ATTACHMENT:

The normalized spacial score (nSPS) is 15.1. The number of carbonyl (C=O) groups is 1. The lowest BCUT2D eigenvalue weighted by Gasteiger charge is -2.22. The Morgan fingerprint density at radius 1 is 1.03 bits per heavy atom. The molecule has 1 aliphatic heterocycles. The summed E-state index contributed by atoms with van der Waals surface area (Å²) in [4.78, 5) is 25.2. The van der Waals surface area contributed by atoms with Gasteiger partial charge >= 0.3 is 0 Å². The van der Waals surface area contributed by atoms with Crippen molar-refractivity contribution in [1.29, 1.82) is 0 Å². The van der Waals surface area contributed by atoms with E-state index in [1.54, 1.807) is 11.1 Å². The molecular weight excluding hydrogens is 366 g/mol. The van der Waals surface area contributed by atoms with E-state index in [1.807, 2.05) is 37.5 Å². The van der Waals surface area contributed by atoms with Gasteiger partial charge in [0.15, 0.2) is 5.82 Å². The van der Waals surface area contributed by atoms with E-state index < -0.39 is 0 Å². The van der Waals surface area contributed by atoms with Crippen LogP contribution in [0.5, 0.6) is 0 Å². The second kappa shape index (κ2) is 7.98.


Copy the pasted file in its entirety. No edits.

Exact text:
The normalized spacial score (nSPS) is 15.1. The number of carbonyl (C=O) groups is 1. The lowest BCUT2D eigenvalue weighted by Gasteiger charge is -2.22. The Morgan fingerprint density at radius 1 is 1.03 bits per heavy atom. The molecule has 1 aliphatic heterocycles. The summed E-state index contributed by atoms with van der Waals surface area (Å²) in [4.78, 5) is 25.2. The van der Waals surface area contributed by atoms with Gasteiger partial charge >= 0.3 is 0 Å². The van der Waals surface area contributed by atoms with Crippen molar-refractivity contribution in [1.29, 1.82) is 0 Å². The van der Waals surface area contributed by atoms with E-state index in [1.54, 1.807) is 11.1 Å². The molecular weight excluding hydrogens is 366 g/mol. The van der Waals surface area contributed by atoms with E-state index in [1.807, 2.05) is 37.5 Å². The van der Waals surface area contributed by atoms with Gasteiger partial charge in [0.15, 0.2) is 5.82 Å². The van der Waals surface area contributed by atoms with E-state index < -0.39 is 0 Å². The van der Waals surface area contributed by atoms with Crippen LogP contribution in [0.5, 0.6) is 0 Å². The second kappa shape index (κ2) is 7.98.